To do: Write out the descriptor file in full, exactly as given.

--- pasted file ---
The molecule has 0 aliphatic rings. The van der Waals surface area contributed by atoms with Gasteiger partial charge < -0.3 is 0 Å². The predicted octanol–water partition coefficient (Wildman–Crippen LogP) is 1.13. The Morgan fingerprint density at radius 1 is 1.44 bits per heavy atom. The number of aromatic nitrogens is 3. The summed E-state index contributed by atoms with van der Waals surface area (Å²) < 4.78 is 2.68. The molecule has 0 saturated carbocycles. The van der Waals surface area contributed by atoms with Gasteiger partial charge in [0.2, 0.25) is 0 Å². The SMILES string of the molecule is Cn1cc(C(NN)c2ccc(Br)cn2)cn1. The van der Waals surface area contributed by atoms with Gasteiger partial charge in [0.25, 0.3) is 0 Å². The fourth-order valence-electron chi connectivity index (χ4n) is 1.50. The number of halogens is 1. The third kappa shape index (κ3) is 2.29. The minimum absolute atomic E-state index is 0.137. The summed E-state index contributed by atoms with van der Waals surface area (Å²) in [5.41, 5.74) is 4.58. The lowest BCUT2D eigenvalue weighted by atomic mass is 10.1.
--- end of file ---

The molecule has 0 aliphatic rings. The van der Waals surface area contributed by atoms with Gasteiger partial charge < -0.3 is 0 Å². The predicted octanol–water partition coefficient (Wildman–Crippen LogP) is 1.13. The Morgan fingerprint density at radius 1 is 1.44 bits per heavy atom. The number of aromatic nitrogens is 3. The summed E-state index contributed by atoms with van der Waals surface area (Å²) < 4.78 is 2.68. The molecule has 0 saturated carbocycles. The van der Waals surface area contributed by atoms with Gasteiger partial charge in [0.2, 0.25) is 0 Å². The SMILES string of the molecule is Cn1cc(C(NN)c2ccc(Br)cn2)cn1. The van der Waals surface area contributed by atoms with Gasteiger partial charge in [0.25, 0.3) is 0 Å². The fourth-order valence-electron chi connectivity index (χ4n) is 1.50. The number of halogens is 1. The third kappa shape index (κ3) is 2.29. The minimum absolute atomic E-state index is 0.137. The summed E-state index contributed by atoms with van der Waals surface area (Å²) in [5.41, 5.74) is 4.58. The lowest BCUT2D eigenvalue weighted by atomic mass is 10.1.